It was a small group; a solo traveler from Germany, two friends from Borneo, and a couple of other fellows. Sightseeing started from Sam Poh Temple, one of the largest Buddhist complexes in the country. Located on a hill in Brinchang town and surrounded by foresty hills.

The Impressive Sam Poh Temple:
It was impressive, neat, and uncrowded!
Sam Poh Temple: Entrance

Big size gold statues in the first hall

More statues

Another character in the first hall

A glimpse of the second hall


Huge Golden Bhudda with white companions and offerings
The first hall showcased big golden statues of various religious characters. The second one was more spacious and installed with a giant golden Buddha accompanied by a bunch of white ones. Offerings, in the shape of best quality fruits and glass candles, had been decorated around. The seating arrangement was church like as we observed in the Tooth Relic Temple in Chinatown, Singapore.

A Valley of Flowers:
'Rose Center' was the next destination. We were expecting a typical nursery on a couple of hundred yards area. The claustrophobic entrance also conformed to our perception and RM 5 entrance fee looked like a tourist trap. Fortunately, that was not the case; it was actually a whole valley of flowers spread from the bottom of the hill to the top and arranged in various terraces. There were around hundred species of rose including the black one!
The Rose Valley

Shady ticket office!

The nursery

This is Cameronian spring!

Round cactus

Cactus flowers

Our German companios with the boot like flower
We stopped the fifth patio, out of ten, to grab stunning views of the surrounding valleys. In the meantime, it also started drizzling, spreading an authentic fragrance around. For floral Connoisseurs, even a full day will not be enough to appreciate the idea and the hard work! We also wanted to spend more time there but we had to forgo our liberty in lieu of the tour facility.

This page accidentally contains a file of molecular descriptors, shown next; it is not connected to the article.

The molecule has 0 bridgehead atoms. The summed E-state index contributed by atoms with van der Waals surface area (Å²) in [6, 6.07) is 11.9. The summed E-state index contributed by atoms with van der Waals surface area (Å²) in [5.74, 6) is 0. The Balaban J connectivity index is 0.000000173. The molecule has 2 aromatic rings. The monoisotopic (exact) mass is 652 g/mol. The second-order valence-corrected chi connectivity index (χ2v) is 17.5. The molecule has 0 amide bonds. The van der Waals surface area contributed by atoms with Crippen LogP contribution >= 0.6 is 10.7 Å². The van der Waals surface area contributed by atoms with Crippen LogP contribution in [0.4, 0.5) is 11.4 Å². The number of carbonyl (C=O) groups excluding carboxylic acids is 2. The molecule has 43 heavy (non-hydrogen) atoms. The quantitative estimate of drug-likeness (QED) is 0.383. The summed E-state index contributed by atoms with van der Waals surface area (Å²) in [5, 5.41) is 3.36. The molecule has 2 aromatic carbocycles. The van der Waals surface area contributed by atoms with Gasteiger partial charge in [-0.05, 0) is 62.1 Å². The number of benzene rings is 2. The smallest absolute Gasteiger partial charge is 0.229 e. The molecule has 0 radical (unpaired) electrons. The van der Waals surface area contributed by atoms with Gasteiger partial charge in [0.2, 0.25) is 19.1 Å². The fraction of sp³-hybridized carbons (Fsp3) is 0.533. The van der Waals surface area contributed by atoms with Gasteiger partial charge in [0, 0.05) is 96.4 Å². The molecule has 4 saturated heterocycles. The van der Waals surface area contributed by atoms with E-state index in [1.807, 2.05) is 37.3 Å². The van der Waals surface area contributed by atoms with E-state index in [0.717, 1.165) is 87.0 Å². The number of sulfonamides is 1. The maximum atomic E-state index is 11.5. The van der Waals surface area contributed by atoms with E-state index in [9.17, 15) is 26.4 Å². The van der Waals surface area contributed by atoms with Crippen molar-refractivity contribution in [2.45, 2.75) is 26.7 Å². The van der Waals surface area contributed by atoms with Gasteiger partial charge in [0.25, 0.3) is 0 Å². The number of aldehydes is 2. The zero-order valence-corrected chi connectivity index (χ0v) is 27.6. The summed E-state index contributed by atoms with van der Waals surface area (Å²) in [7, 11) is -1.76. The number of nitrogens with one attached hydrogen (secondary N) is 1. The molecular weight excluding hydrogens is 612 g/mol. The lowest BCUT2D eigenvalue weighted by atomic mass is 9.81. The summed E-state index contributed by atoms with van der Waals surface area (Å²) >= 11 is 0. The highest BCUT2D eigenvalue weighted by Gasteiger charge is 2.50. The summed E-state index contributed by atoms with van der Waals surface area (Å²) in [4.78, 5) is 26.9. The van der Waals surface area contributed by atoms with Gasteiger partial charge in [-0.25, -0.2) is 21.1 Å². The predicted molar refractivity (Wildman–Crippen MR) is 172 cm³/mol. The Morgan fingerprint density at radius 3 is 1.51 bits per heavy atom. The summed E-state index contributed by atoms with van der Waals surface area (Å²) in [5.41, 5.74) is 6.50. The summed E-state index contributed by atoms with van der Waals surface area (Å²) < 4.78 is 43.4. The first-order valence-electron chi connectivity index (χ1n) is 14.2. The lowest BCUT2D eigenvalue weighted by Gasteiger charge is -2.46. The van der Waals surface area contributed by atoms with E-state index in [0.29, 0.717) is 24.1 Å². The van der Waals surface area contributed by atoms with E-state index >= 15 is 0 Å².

Huge Green Carpets
Then the troupe moved to the main attraction highlands are famous for: Tea Farms. While the van was running between lush green tea valleys, the driver-cum-guide stopped besides a bunch of workers who were collecting tea leaves. Wearing traditional caps and busy in their job, most of those workers ignored us while one of the fellows looked unhappy over taking snaps. Our driver told us that the workers are still given the same stipend, 20 cents per kilogram of leaves they pick, same amount which they used to get more than fifty years ago! Although due to the use of machines they can now pick much more than what they would have collected by handpicking.
After a day's work!

Another tea worker

This guy is not happy!
Soon we reached the Sungai Palas Factory and Tea shop built by BOH Tea Company, which is owned by a Scottish family and is considered one of the largest tea companies of Malaysia. 
On our way to the tea factory

This is tea business!

Tea trees are not allowed to grow beyond 3 feet, pity!
We started off with a factory visit which took us to various processes and machines involved in tea making before heading to the adjacent tea shop. It was the first time we saw what happens behind the curtains in the making of our close-to-national drink!
Tea factory entrance

BOH Tea Factory
The gentle drizzling converted into heavy rains giving us another reason to feel satisfied on our decision to hook up with the tour!

The modern looking tuck shop was surrounded by tea fields, spread on hundreds of hectares, and was loaded with a variety of black and flavored tea. I ordered a cup of mint tea while Urooba settled for the conventional milk tea. With low sugar levels, we could not resist and also ordered a slice of dark chocolate cake before selecting a table facing the picturesque hills.
Tea shop at Best Of Highland (BOH) Estate
Those were some of the best views in my life! Trees had been cut so uniformly that it looks like a huge green carpet spread all around. Indeed a perfect spot for calander photographers!
A view of the Tea Estate
Another view of the Tea Estate